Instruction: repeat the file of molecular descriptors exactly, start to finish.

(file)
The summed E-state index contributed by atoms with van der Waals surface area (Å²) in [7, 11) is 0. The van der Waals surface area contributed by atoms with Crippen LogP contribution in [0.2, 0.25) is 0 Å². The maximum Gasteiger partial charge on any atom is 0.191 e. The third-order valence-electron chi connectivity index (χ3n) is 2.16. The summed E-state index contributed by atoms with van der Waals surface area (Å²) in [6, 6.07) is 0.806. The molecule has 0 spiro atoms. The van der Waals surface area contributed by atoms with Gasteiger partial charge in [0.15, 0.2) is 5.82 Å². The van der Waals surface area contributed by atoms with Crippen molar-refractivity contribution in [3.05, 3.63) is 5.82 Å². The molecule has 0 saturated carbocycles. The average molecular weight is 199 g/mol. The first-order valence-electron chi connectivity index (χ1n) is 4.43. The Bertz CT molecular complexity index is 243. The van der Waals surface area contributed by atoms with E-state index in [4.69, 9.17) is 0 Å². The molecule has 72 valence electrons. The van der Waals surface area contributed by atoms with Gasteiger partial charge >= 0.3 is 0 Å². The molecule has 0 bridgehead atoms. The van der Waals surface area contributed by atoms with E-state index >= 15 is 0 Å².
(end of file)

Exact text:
The summed E-state index contributed by atoms with van der Waals surface area (Å²) in [7, 11) is 0. The van der Waals surface area contributed by atoms with Crippen LogP contribution in [0.2, 0.25) is 0 Å². The maximum Gasteiger partial charge on any atom is 0.191 e. The third-order valence-electron chi connectivity index (χ3n) is 2.16. The summed E-state index contributed by atoms with van der Waals surface area (Å²) in [6, 6.07) is 0.806. The molecule has 0 spiro atoms. The van der Waals surface area contributed by atoms with Gasteiger partial charge in [0.15, 0.2) is 5.82 Å². The van der Waals surface area contributed by atoms with Crippen molar-refractivity contribution in [3.05, 3.63) is 5.82 Å². The molecule has 0 saturated carbocycles. The average molecular weight is 199 g/mol. The first-order valence-electron chi connectivity index (χ1n) is 4.43. The Bertz CT molecular complexity index is 243. The van der Waals surface area contributed by atoms with E-state index in [4.69, 9.17) is 0 Å². The molecule has 72 valence electrons. The van der Waals surface area contributed by atoms with Gasteiger partial charge >= 0.3 is 0 Å². The molecule has 0 bridgehead atoms. The van der Waals surface area contributed by atoms with E-state index >= 15 is 0 Å².